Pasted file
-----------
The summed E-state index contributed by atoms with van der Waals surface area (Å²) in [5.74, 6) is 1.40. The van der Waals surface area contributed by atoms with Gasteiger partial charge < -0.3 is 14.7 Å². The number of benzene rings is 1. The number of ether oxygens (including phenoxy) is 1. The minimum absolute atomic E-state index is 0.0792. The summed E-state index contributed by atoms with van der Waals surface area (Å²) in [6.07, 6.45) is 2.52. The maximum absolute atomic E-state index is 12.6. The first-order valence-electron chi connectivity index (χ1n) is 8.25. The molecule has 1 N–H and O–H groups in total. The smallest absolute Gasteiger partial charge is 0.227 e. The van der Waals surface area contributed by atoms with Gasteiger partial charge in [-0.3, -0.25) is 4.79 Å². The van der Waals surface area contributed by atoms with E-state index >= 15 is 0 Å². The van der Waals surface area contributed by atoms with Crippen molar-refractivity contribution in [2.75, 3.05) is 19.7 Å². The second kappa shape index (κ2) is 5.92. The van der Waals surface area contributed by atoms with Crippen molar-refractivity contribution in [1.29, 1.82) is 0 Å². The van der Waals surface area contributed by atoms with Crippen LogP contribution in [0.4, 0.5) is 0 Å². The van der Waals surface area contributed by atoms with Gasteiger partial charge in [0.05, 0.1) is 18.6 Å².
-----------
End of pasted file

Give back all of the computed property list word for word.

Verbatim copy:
The summed E-state index contributed by atoms with van der Waals surface area (Å²) in [5.74, 6) is 1.40. The van der Waals surface area contributed by atoms with Gasteiger partial charge < -0.3 is 14.7 Å². The number of benzene rings is 1. The number of ether oxygens (including phenoxy) is 1. The minimum absolute atomic E-state index is 0.0792. The summed E-state index contributed by atoms with van der Waals surface area (Å²) in [6.07, 6.45) is 2.52. The maximum absolute atomic E-state index is 12.6. The first-order valence-electron chi connectivity index (χ1n) is 8.25. The molecule has 1 N–H and O–H groups in total. The smallest absolute Gasteiger partial charge is 0.227 e. The van der Waals surface area contributed by atoms with Gasteiger partial charge in [-0.3, -0.25) is 4.79 Å². The van der Waals surface area contributed by atoms with E-state index >= 15 is 0 Å². The van der Waals surface area contributed by atoms with Crippen molar-refractivity contribution in [2.75, 3.05) is 19.7 Å². The second kappa shape index (κ2) is 5.92. The van der Waals surface area contributed by atoms with Crippen molar-refractivity contribution in [1.29, 1.82) is 0 Å². The van der Waals surface area contributed by atoms with Crippen LogP contribution in [0.4, 0.5) is 0 Å². The van der Waals surface area contributed by atoms with Gasteiger partial charge in [0.05, 0.1) is 18.6 Å².